“Water security and the worth of Ariz. agriculture” from ASU News

April 11, 2014

Thanks to interviewees Ron Rayner, Brian Betcher, Mike Lacey, and Dave White for sharing their time and expertise on water and agricultural issues for this new video produced by ASU News:

ASU researchers and local farmers discuss the issue of water usage in agriculture, which uses two-thirds of Arizona’s water demand.

Central Arizona has a rich history of agriculture, contributing $9.2 billion toward the state’s economy. That water has near-absolute power in determining the region’s fate is not an over-reaching assumption. With increasing urban development and uncertain climate, is this industry doomed or can it be sustained?

A news story accompanying the video states, in part:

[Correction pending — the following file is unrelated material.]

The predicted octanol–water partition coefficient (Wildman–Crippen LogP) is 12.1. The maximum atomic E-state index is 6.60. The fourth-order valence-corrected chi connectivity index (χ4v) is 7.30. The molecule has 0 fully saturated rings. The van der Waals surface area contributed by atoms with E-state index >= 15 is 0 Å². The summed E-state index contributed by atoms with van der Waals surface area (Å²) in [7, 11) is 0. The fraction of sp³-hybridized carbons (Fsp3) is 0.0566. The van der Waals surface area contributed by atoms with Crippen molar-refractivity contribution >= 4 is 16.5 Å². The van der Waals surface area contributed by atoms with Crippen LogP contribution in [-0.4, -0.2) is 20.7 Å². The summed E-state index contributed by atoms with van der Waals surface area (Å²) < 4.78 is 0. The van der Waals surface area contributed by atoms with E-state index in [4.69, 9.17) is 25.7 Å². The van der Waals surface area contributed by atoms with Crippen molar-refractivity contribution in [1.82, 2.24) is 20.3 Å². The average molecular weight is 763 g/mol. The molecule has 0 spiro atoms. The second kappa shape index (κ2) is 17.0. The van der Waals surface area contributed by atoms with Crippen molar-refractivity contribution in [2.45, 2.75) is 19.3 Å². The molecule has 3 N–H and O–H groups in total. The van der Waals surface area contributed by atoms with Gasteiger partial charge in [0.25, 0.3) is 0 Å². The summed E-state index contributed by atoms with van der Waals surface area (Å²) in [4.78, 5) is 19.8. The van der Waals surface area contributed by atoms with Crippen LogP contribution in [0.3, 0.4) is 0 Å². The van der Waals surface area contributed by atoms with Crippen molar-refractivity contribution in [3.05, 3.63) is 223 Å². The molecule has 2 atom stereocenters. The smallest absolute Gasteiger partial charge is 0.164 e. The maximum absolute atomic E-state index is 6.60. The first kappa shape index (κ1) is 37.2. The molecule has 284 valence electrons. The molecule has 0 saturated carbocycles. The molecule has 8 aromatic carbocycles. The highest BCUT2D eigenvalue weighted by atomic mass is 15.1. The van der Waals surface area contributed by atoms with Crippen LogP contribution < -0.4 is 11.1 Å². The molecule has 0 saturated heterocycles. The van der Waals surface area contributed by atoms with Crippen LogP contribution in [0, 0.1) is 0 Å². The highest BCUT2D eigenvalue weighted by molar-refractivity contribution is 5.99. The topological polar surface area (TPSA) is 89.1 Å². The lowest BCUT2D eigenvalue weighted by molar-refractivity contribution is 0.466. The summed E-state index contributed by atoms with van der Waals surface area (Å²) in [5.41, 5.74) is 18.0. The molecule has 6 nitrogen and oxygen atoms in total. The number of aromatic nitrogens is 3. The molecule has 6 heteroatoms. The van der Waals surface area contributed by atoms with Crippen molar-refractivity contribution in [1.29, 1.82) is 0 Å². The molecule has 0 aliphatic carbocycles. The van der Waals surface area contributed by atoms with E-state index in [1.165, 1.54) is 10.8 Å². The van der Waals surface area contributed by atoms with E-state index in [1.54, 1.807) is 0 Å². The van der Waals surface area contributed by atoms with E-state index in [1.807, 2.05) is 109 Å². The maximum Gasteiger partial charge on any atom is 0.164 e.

The scientists found that most farmers in the region are educated, motivated, entrepreneurial producers who are eager to learn more about water conservation and irrigation improvement programs to ensure that agriculture remains an integral part of the state’s future. Yet, they feel they lack a voice.

“Farmers say their needs are not valued as much as those dealing with urban demands,” Eakin said. “Key players need to be asked pointed questions regarding what is desired and why, and the pros and cons of retaining an agrarian footprint in the region.”

and:

“States all over the Southwest are facing a similar situation,” she said. “A bigger picture that takes into consideration the benefits of agriculture, including food security, revenue, jobs and heat island mitigation, would help to inform the decision-making process that will ultimately lead to central Arizona’s sustainable future.”

Read the full accompanying story here on the ASU News site.

 

 

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